If you do get the lot, as was said earlier, get the MANAGER to sign an invoice, stating that the work was completed. We tried this, and a few times accepted employees signatures, which weren't "valid". I'm sure this hurt us. Often the manager was not there, or was too busy to come out. I think you need to establish a GOOD relationship with the manager, if you want to get paid properly. Sometimes these places have several managers, be sure you know them all well, and that they know you just as well.

    I can also say there is a CVS right next door to the Pizza Hut. Every year there is a new contractor doing the plowing there. Every year, it the same lousy service too. All of our accounts surrounding the CVS had been done for hours, before the CVS was plowed. Then when it was plowed, they did a horrible job. Not just one contractor, but all of them since the CVS has been there. I'm not sure why they have all done such a poor job, it's just an observation I made. Another observation, is that they only plow the CVS after the snow fall is over. So on a particular storm where we got 8", and plowed all our accounts twice, the CVS was plowed once, after it stopped snowing.

    I'm not sure the reasons, like I said, if you do get any CVS, Eckerd, Pizza Hut, Burger King, etc, be sure to KNOW ALL the managers well.

  12. John Allin

    John Allin Addict
    Messages: 1,327

    In our case with CVS, it was paperwork. We found out that the management company was getting paid once a quarter (which I cannot imagine dealing with), so they were always hurting for cash. Once we knew the problem, we dealt with it.

    We deal with alot of out of town property managers here, and we've learned to document every move we make with regards to those accounts. Of course, there are problems - but that seems to go with the territory.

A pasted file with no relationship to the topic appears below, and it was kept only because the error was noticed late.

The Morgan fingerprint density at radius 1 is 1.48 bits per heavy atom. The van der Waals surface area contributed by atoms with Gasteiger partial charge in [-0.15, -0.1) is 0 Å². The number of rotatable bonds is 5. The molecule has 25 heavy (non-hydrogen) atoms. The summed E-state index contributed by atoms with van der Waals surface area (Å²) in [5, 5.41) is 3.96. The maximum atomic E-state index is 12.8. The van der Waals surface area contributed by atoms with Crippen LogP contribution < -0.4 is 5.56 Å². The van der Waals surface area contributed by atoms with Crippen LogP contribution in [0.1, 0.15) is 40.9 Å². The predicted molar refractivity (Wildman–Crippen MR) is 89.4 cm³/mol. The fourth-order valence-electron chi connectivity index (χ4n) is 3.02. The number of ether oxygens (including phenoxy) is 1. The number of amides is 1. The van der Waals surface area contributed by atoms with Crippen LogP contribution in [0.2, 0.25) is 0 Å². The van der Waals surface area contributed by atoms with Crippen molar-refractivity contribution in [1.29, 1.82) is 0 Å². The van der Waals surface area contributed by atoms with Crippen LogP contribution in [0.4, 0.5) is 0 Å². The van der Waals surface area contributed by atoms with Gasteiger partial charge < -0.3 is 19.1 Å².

I don't think we'll find any consensus with this particular issue. It's there, we all deal with it, some of us avoid it by not taking on those types of accounts, some of don't have many problems because we've been lucky with who we are dealing with, etc. I think that the handling of "Snow" with large multi-location accounts has been an ongoing problem simply because the property managers don't really know how to deal with us (as service providers) and with snow in general. It is my understanding that this is one reason 'janitorial' and 'landscape maintenance' and 'parking lot maintenance' is all handled by outsourced property managers - the owners didn't know how to deal with it in multi-location situations. I would venture to guess that eventually the property managers will go to specialized snow managers to oversee that portion of their service contracts once they get the idea that it "takes one to know one". It is the premise we used with First Union. Time will tell if we make it work well.

    In the meantime - take all the opinions you get from this forum and sort thru them to see what "feels" best for your situation and go with it. It won't be easy, but look at it this way..... if it WAS easy, everyone would be doing it - instead of a few hardy types who are looking to provide good service at a fair price.
  13. John Allin

    John Allin Addict
    Messages: 1,327

    One more thought.... maybe the way to go is to give them a seasonal cost that is all inclusive. That way you don't have to deal with the managers and you can price the work according to your market demands. We have 11 Burger Kings and that is how we handle that particular account. Seasonal, year round (including the landscape maintenance).